Pitch: Leaf View Extensions

pitch

(Tanner) #1

Pitch: Leaf View Extensions

Leaf is a templating language built for Swift. This pitch proposes re-introducing syntax for declaring view extensions, a common template-language pattern for building complex, hierarchical views in a modular way.

Support for this syntax was available in previous versions of Leaf, but was not carried over when Leaf was re-written for 3.0. See vapor/leaf#131 for more discussion.

Current Solution

Leaf 3.0 recommends using a combination of #get, #set, and #embed for generating complex view hierarchies.

  • #get: prints a value from the context without escaping.
  • #set: puts a value in the context without escaping.
  • #embed: serializes the referenced view, passing current context.

The example below demonstrates common usage:

base.leaf

<html>
    <head>
        <title>#(title)</title>
    </head>
    <body>#get(body)</body>
</html>

welcome.leaf

#set("title", "Welcome")
#set("body") { Hello, #(name)! }
#embed("base")

get/set/embed Caveats

One of the main caveats of the current syntax is that it relies heavily on the shared context for constructing the template's abstract syntax tree (AST). The context, which contains data to serialize into the template at runtime, is a black box to Leaf's parser and serializer. Neither the parser nor serializer can make optimizations to the cached, in-memory representation of hierarchical templates using this syntax.

To better understand this issue, let's take a look at the AST generated for the previous example:

[
    set("title", [string("Welcome")]),
    set("body", [string("Hello, "), get(name), string("!")]),
    embed("base")
]

Because the template's hierarchy relies on context, much of the serialization work must happen at runtime (when the template is serialized given a concrete context). This is not ideal, since the more work Leaf must do at runtime, the slower it will be to fulfill requests under high load.

Extend Tag

This pitch introduces three tags: #import, #export, and #extend for creating template hiearachies in a more well-defined and optmiziable way.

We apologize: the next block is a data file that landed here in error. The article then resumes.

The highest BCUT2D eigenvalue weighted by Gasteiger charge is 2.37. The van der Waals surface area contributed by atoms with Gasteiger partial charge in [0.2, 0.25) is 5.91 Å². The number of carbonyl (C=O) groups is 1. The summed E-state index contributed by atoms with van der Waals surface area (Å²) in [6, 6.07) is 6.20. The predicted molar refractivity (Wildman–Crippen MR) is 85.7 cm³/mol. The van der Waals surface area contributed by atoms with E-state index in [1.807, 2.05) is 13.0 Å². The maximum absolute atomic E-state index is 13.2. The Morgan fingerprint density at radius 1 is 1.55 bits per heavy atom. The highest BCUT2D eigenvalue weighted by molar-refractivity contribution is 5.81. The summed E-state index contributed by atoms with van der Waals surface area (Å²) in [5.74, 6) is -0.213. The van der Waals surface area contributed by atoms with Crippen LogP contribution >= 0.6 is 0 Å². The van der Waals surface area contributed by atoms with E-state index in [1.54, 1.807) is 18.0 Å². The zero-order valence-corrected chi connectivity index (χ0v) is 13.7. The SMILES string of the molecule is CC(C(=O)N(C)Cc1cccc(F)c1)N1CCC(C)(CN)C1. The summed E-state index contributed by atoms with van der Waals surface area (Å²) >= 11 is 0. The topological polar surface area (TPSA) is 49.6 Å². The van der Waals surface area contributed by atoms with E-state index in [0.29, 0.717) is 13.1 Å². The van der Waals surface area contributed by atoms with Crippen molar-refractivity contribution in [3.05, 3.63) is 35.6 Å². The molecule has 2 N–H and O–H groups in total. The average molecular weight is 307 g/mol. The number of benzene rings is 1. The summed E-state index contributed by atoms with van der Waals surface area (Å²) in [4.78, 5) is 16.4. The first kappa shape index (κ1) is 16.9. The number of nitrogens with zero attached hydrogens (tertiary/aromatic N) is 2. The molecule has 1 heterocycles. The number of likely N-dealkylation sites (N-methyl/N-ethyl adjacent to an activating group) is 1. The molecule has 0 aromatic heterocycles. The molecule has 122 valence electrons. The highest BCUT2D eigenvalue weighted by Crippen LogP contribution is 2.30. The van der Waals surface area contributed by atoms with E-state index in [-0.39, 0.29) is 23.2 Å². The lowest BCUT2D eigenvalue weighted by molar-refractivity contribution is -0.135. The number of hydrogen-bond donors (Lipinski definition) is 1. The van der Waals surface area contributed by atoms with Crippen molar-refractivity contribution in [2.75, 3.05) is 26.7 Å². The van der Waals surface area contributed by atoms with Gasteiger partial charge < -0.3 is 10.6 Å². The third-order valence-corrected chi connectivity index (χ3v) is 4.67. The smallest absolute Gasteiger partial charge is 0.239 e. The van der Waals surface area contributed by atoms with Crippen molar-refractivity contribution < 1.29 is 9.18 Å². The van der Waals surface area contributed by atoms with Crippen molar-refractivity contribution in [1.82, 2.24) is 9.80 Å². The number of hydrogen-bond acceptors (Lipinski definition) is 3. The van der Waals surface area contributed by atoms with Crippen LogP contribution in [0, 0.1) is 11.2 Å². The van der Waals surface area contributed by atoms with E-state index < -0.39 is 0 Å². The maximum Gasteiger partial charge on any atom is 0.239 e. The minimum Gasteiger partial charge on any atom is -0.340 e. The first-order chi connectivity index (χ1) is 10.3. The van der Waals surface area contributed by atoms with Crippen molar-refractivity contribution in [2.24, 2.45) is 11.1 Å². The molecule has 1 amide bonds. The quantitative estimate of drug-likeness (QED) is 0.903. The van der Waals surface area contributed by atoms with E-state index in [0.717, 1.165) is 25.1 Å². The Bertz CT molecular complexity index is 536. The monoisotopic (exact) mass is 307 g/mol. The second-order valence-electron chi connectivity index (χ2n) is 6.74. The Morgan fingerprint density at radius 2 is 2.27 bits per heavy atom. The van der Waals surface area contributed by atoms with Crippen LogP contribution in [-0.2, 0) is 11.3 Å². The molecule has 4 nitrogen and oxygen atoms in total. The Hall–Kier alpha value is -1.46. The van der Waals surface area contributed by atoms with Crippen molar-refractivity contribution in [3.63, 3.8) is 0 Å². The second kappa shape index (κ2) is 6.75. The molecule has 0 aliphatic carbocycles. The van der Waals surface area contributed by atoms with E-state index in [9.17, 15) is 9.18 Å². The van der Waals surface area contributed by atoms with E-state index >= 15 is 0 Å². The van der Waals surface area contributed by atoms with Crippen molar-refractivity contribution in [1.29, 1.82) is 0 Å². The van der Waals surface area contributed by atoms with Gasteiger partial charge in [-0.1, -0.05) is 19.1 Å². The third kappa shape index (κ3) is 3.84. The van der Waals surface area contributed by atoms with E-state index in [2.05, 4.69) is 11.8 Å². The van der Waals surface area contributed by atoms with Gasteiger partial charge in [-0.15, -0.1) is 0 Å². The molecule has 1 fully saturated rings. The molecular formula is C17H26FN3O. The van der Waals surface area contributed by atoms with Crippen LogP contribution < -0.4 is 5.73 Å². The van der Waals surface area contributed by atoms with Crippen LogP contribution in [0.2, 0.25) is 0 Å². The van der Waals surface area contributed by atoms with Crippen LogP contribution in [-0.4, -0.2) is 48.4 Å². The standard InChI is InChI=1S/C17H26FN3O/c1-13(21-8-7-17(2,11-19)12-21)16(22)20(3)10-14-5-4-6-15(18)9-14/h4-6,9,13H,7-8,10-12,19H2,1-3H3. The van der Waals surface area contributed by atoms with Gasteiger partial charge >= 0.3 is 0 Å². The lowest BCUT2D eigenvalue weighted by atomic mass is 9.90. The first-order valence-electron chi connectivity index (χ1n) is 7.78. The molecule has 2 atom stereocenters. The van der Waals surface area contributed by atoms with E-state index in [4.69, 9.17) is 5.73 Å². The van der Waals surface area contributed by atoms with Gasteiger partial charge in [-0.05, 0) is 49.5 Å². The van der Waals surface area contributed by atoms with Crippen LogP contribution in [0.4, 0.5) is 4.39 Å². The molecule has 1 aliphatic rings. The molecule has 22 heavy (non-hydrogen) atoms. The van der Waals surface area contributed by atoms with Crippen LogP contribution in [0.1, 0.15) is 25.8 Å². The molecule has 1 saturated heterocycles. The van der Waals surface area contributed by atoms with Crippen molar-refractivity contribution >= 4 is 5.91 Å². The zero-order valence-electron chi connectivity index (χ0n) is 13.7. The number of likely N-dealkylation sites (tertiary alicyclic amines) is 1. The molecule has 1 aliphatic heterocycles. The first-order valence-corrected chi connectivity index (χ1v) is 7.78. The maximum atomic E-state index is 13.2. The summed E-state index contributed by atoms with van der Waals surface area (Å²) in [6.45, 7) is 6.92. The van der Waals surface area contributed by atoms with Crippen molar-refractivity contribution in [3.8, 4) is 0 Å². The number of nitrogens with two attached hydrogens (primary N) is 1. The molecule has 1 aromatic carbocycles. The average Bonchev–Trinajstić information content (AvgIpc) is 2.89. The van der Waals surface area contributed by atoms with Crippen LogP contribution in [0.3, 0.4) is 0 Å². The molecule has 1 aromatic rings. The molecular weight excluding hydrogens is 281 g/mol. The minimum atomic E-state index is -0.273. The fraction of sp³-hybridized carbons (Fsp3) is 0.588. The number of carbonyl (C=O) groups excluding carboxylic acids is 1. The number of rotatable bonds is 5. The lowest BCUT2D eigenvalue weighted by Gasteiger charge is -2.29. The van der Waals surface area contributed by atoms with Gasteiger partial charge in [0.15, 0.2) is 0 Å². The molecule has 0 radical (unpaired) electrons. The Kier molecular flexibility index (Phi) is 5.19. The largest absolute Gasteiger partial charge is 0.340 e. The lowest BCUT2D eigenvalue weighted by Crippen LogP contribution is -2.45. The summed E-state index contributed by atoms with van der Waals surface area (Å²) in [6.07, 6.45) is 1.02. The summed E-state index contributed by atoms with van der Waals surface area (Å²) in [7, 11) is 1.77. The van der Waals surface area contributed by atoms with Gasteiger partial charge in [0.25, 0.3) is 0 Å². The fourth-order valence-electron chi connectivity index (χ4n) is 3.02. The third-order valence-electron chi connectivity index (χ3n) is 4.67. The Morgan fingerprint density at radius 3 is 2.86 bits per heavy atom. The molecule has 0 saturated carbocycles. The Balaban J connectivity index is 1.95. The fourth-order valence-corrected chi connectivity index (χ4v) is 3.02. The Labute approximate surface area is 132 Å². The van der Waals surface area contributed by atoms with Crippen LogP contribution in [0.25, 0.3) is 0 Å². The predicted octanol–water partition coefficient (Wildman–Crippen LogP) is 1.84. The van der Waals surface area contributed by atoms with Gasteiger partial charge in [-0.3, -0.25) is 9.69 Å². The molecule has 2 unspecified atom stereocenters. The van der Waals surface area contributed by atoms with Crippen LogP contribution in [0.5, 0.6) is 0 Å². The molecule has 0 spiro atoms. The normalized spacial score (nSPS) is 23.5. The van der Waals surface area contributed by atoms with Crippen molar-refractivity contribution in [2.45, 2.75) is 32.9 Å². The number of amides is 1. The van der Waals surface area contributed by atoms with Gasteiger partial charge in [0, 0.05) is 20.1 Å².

• #import: Includes an exported section from a template extending it.
  • #export: Exports a section to the template being extended.
  • #extend: Indicates the template is being extended.

To better understand this new syntax, let's take a look at how the previous example using get/set/embed could be updated:

base.leaf

<html>
    <head>
        <title>#import("title")</title>
    </head>
    <body>#import("body")</body>
</html>

welcome.leaf

#extend("base") {
	#export("title", "Welcome")
	#export("body") { Hello, #(name)! }
}

Because this new syntax does not rely on the context, the Leaf renderer can generate and cache a more complete AST:

[
    string("<html><head><title>"),
    string("Welcome"),
    string("</title></head><body>"),
    string("Hello, "), 
    get(name),
    string("!"),
    string("</body></html>")
]

Which can be further simplified to:

[
    string("<html><head><title>Welcome</title></head><body>Hello, "), 
    get(name), 
    string("!</body></html>")
]

This AST would be much faster to serialize than the AST generated using get/set/embed syntax. This syntax has the added benefit of being able to emit warnings or errors for extraneous #import or #export statements.

Nesting Extend

#export tags can only exist within the body of an #extend tag. This design allows for more than one #extend tag to appear in a given template. It also allows for them to be nested (an #extend to appear in an #export).

This could be a useful pattern for building re-usable components in Leaf:

base.leaf

<html>
    <head>
        <title>#import("title")</title>
    </head>
    <body>#import("body")</body>
</html>

alert.leaf

<alert style=#import("class")>
	<p>#import("message")</p>
</alert>

welcome.leaf

#extend("base") {
	#export("title", "Welcome")
	#export("body") { 
		#extend("alert") {
			#export("class", "warning")
			#export("message", alert.message)
		}
		Hello, #(name)! 
	}
}

Even this complex hierarchy could resolve to a relatively simple AST with great performance characteristics:

[
    string("<html><body><title>Welcome</title></head><body><alert style=warning><p>")
    get(alert.message),
    string("</p></alert>Hello, "), 
    get(name), 
    string("!</body></html>")
]

Deprecating Set

While #get and #embed could continue to be useful even with these new tags, there isn't really a reason to continue supporting #set beyond backward compatibility.

It may be worth considering deprecating #set to push users toward adopting the new, more performant tags.

Alternatives Considered

Deprecating Embed

Unlike #extend, #embed is able to import templates dynamically. In other words, you can pass a variable name to extend which will resolve to a file name at runtime.

// will always embed base file
#embed("base")

// will resolve file to embed at runtime
#embed(variable)

I'm interested to know whether anyone finds that functionality useful. If not, it might be better to update #embed with the newly described #import / #export syntax instead of offering two similar and possibly confusing methods for embedding Leaf templates.

Optimizing get/set/embed

Given certain limitations are met, get/set/embed could be optimized internally by the Leaf parser and serializer. Although it would be nice to not require any syntax changes, I think the implementation for this would have to be quite hacky and difficult to maintain.